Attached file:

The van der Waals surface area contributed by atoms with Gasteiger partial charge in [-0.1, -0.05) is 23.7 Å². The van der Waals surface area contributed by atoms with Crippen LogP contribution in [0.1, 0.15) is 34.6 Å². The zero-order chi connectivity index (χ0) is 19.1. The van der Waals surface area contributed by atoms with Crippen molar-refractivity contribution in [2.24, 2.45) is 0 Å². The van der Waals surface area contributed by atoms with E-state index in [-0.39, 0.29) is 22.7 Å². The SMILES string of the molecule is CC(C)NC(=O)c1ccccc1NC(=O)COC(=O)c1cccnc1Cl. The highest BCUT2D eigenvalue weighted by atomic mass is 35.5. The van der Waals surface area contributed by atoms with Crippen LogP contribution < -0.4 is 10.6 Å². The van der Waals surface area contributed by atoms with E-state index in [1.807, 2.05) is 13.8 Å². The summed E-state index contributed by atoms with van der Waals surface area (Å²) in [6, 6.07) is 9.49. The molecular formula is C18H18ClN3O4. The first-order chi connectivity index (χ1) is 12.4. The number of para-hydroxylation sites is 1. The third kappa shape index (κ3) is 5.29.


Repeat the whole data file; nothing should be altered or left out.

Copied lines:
The van der Waals surface area contributed by atoms with Gasteiger partial charge in [-0.1, -0.05) is 23.7 Å². The van der Waals surface area contributed by atoms with Crippen LogP contribution in [0.1, 0.15) is 34.6 Å². The zero-order chi connectivity index (χ0) is 19.1. The van der Waals surface area contributed by atoms with Crippen molar-refractivity contribution in [2.24, 2.45) is 0 Å². The van der Waals surface area contributed by atoms with E-state index in [-0.39, 0.29) is 22.7 Å². The SMILES string of the molecule is CC(C)NC(=O)c1ccccc1NC(=O)COC(=O)c1cccnc1Cl. The highest BCUT2D eigenvalue weighted by atomic mass is 35.5. The van der Waals surface area contributed by atoms with Crippen LogP contribution < -0.4 is 10.6 Å². The van der Waals surface area contributed by atoms with E-state index in [1.807, 2.05) is 13.8 Å². The summed E-state index contributed by atoms with van der Waals surface area (Å²) in [6, 6.07) is 9.49. The molecular formula is C18H18ClN3O4. The first-order chi connectivity index (χ1) is 12.4. The number of para-hydroxylation sites is 1. The third kappa shape index (κ3) is 5.29.